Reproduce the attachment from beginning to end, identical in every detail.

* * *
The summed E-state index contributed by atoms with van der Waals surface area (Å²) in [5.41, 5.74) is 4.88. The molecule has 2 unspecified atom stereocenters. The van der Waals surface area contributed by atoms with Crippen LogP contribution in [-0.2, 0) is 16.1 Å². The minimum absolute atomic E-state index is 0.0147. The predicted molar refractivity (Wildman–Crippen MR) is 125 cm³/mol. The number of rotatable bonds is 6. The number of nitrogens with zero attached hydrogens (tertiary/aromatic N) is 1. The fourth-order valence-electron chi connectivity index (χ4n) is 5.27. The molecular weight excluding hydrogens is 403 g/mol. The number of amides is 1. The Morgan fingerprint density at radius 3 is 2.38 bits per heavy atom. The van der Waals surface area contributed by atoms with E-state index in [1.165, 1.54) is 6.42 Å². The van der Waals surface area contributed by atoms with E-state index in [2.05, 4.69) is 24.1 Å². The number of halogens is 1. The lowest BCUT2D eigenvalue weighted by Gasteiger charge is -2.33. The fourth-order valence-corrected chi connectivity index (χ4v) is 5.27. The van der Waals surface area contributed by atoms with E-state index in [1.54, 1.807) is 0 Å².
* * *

The summed E-state index contributed by atoms with van der Waals surface area (Å²) in [5.41, 5.74) is 4.88. The molecule has 2 unspecified atom stereocenters. The van der Waals surface area contributed by atoms with Crippen LogP contribution in [-0.2, 0) is 16.1 Å². The minimum absolute atomic E-state index is 0.0147. The predicted molar refractivity (Wildman–Crippen MR) is 125 cm³/mol. The number of rotatable bonds is 6. The number of nitrogens with zero attached hydrogens (tertiary/aromatic N) is 1. The fourth-order valence-electron chi connectivity index (χ4n) is 5.27. The molecular weight excluding hydrogens is 403 g/mol. The number of amides is 1. The Morgan fingerprint density at radius 3 is 2.38 bits per heavy atom. The van der Waals surface area contributed by atoms with E-state index in [1.165, 1.54) is 6.42 Å². The van der Waals surface area contributed by atoms with E-state index in [2.05, 4.69) is 24.1 Å². The number of halogens is 1. The lowest BCUT2D eigenvalue weighted by Gasteiger charge is -2.33. The fourth-order valence-corrected chi connectivity index (χ4v) is 5.27. The van der Waals surface area contributed by atoms with E-state index in [1.54, 1.807) is 0 Å².